Lumo Run Metrics

    • What does Lumo Run measure?

      Cadence

      The target zone for this metric is between 180 and 200 steps per minute.

      Cadence, measured as steps per minute, is the term used to describe how often your foot contacts the ground during every minute. It is an important measure in running form and biomechanics because a low cadence value is often an indicator of over-striding or high bounce which leads to wasted energy and an increased risk of injury.

      Lumo Run will work to progress you to this zone by only increasing your cadence by 10% at a time.

      Heiderscheit, B. C., Chumanov, E. S., Michalski, M. P., Wille, C. M., & Ryan, M. B. (2011). Effects of Step Rate Manipulation on Joint Mechanics during Running. Medicine and Science in Sports and Exercise, 43(2), 296–302.

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      Bounce

      The target zone for this metric is to stay under 5% of your height.

      Bounce, or vertical oscillation of your pelvis, refers to the up and down movement of your body while you run. The larger your bounce value is, the more energy is taken away from propelling you forward, which decreases your efficient and can increase your risk of injury. 

      Morin, J.B., Samozino, P., Zameziati, K., Belli, A. (2007). Effects of altered stride frequency and contact time on leg-spring behavior in human running. Journal of Biomechanics , 40(15), 3341 – 3348.

        

      Braking

      The target zone for this metric is to be as low as possible, ultimately below 0.6 m/s.

      Braking is the measure of how much your speed slows down on every step. Each time your foot hits the ground, your speed temporarily drops and then has to pick back up again for push off. This is a good measure of running efficiency, because the greater the change in your speed before and after each step, the more energy you waste slowing down and having to speed back up.

       Moore, I. S. Is there an economical running technique? A review of modifiable biomechanical factors affecting running economy. (2016). Sports Medicine. 

       

      Pelvic rotation

      The target zone for this metric is to be as low as possible, ultimately under 10 degrees.

      Pelvic Rotation is the side to side movement of your pelvis observed from above as you run. This is a secondary measure of over-striding as you often have to reach with your pelvis to stride forward. It is also a common issue for people that sit for a long time and have tight hip flexors. 

      Schache, A.G., Bennel, K.L., Blanch, P.D., Wrigley, T.V. (1999), The coordinated movement of lumbo-pelvic–hip complex during running. Gait and Posture Vol 10, 30-47.

       

       

      Pelvic drop

      The target zone for this metric is to be as low as possible, ultimately under 10 degrees.

      Pelvic Drop is the side to side lowering of your pelvis as you run and is best observed from the front of the runner. Perhaps one of the toughest of metrics to address during your run, it is directly related to common causes of injury such as lower extremity rotation, often referred to as knocked knees.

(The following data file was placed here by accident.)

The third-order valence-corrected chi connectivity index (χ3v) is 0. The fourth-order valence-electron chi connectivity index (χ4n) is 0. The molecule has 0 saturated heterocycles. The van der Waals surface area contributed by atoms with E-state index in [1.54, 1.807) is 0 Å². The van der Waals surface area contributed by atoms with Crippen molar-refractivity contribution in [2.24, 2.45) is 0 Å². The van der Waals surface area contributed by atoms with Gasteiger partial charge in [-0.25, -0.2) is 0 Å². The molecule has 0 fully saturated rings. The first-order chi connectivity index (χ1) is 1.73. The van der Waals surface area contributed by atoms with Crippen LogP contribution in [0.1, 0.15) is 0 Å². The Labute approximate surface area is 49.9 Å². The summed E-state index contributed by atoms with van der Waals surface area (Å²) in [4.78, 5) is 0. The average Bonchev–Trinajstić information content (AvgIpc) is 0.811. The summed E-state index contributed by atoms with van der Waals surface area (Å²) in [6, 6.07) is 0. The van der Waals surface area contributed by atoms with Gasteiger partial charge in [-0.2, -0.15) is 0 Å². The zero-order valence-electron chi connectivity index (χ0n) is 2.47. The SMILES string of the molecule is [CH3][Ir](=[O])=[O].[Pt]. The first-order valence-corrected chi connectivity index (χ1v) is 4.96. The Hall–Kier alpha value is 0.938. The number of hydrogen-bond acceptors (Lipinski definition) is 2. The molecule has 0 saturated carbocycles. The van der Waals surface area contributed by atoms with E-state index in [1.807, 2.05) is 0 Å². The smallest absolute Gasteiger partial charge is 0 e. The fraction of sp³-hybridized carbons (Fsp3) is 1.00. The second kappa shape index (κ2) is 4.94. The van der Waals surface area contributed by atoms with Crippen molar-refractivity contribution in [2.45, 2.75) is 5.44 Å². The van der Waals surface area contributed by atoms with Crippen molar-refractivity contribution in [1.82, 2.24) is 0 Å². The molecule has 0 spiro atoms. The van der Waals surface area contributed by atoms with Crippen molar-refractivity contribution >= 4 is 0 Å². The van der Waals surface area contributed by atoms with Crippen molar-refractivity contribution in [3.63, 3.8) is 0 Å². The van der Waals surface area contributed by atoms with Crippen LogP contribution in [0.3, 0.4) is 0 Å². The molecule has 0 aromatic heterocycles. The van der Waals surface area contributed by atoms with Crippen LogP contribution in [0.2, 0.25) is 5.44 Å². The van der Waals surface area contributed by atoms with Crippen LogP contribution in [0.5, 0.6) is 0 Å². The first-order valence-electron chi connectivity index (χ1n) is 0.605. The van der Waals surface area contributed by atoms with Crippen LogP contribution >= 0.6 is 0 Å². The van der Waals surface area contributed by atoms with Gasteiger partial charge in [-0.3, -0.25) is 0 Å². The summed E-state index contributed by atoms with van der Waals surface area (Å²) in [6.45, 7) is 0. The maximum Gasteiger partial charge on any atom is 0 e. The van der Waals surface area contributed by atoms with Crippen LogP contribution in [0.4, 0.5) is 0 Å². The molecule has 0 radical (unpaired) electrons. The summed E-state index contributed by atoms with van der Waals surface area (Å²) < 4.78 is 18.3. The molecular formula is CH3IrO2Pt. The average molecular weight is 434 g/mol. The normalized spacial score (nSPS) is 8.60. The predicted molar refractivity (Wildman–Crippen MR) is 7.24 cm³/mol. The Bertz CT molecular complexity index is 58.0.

Willy, R.W., Scholz, J.P., Davis, I.S. (2012). Mirror gait retraining for the treatment of patellofemoral pain in female runners. Clinical biomechanics. 27(10):1045-51. doi: 10.1016/j.clinbiomech.2012.07.011. 

       
       

       

       

       

       

       

       

      Stride length

      There is no target zone for this metric.

      Stride Length measures the distance between the initial ground contact of one foot to the next ground contact of the same foot. Optimal stride length is different from runner to runner, as it is a result of your individual pace and cadence. However, it is still an important measure to consider in running because over-striding is one of the most common causes of injury and a sign of inefficient running. 

      Moore, I. S. Is there an economical running technique? A review of modifiable biomechanical factors affecting running economy. (2016). Sports Medicine. 

        

      Ground contact time

      The target zone for this metric is to stay under 300ms.

      Ground Contact Time (GCT) measures the time your foot is in contact with the ground during each step. It’s important to have a small GCT because the larger your GCT, the longer your leg is loaded with the weight of your body — this increases your potential for injury, as well as slows you down. 

      Kong, P.W., De Heer, H. Anthropometric, gait and strength characteristics of Kenyan distance runners. (2008). Journal of Sports Science & Medicine. 7(4), 499 – 504. 

       
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    • Will my run automatically pause on Lumo Run if I come to a stop?

      The Auto Pause feature has been added to Lumo Run. When this feature is turned ON, it will help you go on runs and the app will automatically pause your run when you come to a full stop. It will not automatically pause the run if you are walking fast or make fast movement. Running with a phone will be required for using the Auto Pause feature.

      You will be able to turn Auto Pause OFF and ON from the "Settings" section of the Lumo Run app.

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    • How do I improve these Lumo Run metrics?

      To improve your metrics you may need to strengthen or stretch some of the muscles involved in performing the desired form. This is why Lumo Run gives you exercises at the end of your runs.

      You also may need to teach your brain to use these muscles while you are running. This is why Lumo Run gives you in-run audio cues. Changing your form takes time as you need to strengthen muscles and/or retrain your body to move in a new way.

      Listen to your body and build up slowly so you give your body time to adjust to the new demands.

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